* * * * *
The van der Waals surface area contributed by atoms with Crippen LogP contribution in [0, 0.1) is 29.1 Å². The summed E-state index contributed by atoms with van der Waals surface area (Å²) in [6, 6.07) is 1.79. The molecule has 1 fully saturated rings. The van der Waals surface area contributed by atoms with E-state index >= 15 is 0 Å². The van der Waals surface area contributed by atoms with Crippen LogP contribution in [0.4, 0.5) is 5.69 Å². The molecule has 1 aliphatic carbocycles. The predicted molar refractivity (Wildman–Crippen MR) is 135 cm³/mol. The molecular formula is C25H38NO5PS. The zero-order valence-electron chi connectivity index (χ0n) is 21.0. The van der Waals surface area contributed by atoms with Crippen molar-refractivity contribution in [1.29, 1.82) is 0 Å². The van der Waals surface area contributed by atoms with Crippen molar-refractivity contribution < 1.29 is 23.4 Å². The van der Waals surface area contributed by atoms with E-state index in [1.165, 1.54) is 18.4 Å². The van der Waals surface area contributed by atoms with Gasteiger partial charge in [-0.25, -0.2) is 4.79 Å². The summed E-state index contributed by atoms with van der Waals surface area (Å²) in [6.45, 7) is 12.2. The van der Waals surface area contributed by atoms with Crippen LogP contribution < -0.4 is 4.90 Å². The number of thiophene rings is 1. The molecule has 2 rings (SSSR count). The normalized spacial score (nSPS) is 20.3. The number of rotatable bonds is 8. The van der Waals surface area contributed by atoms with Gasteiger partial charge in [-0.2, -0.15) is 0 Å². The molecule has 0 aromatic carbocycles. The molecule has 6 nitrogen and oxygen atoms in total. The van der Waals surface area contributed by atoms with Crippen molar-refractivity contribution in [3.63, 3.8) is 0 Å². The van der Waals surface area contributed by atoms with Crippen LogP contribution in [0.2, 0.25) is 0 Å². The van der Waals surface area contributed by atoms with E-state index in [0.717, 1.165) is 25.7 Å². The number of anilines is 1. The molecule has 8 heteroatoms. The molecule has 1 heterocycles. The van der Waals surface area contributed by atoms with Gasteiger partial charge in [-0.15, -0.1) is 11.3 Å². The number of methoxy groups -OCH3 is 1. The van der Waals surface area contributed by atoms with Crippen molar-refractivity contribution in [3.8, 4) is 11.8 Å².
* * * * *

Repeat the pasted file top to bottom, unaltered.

The van der Waals surface area contributed by atoms with Crippen LogP contribution in [0, 0.1) is 29.1 Å². The summed E-state index contributed by atoms with van der Waals surface area (Å²) in [6, 6.07) is 1.79. The molecule has 1 fully saturated rings. The van der Waals surface area contributed by atoms with E-state index >= 15 is 0 Å². The van der Waals surface area contributed by atoms with Crippen LogP contribution in [0.4, 0.5) is 5.69 Å². The molecule has 1 aliphatic carbocycles. The predicted molar refractivity (Wildman–Crippen MR) is 135 cm³/mol. The molecular formula is C25H38NO5PS. The zero-order valence-electron chi connectivity index (χ0n) is 21.0. The van der Waals surface area contributed by atoms with Crippen molar-refractivity contribution in [1.29, 1.82) is 0 Å². The van der Waals surface area contributed by atoms with Crippen molar-refractivity contribution < 1.29 is 23.4 Å². The van der Waals surface area contributed by atoms with E-state index in [1.165, 1.54) is 18.4 Å². The van der Waals surface area contributed by atoms with Gasteiger partial charge in [-0.25, -0.2) is 4.79 Å². The summed E-state index contributed by atoms with van der Waals surface area (Å²) in [6.45, 7) is 12.2. The van der Waals surface area contributed by atoms with Crippen LogP contribution < -0.4 is 4.90 Å². The number of thiophene rings is 1. The molecule has 2 rings (SSSR count). The normalized spacial score (nSPS) is 20.3. The number of rotatable bonds is 8. The van der Waals surface area contributed by atoms with Gasteiger partial charge in [-0.2, -0.15) is 0 Å². The molecule has 0 aromatic carbocycles. The molecule has 6 nitrogen and oxygen atoms in total. The van der Waals surface area contributed by atoms with Crippen molar-refractivity contribution in [3.63, 3.8) is 0 Å². The van der Waals surface area contributed by atoms with Crippen LogP contribution in [0.2, 0.25) is 0 Å². The van der Waals surface area contributed by atoms with E-state index in [0.717, 1.165) is 25.7 Å². The number of anilines is 1. The molecule has 8 heteroatoms. The molecule has 1 heterocycles. The van der Waals surface area contributed by atoms with Gasteiger partial charge in [-0.15, -0.1) is 11.3 Å². The number of methoxy groups -OCH3 is 1. The van der Waals surface area contributed by atoms with Crippen molar-refractivity contribution in [3.8, 4) is 11.8 Å².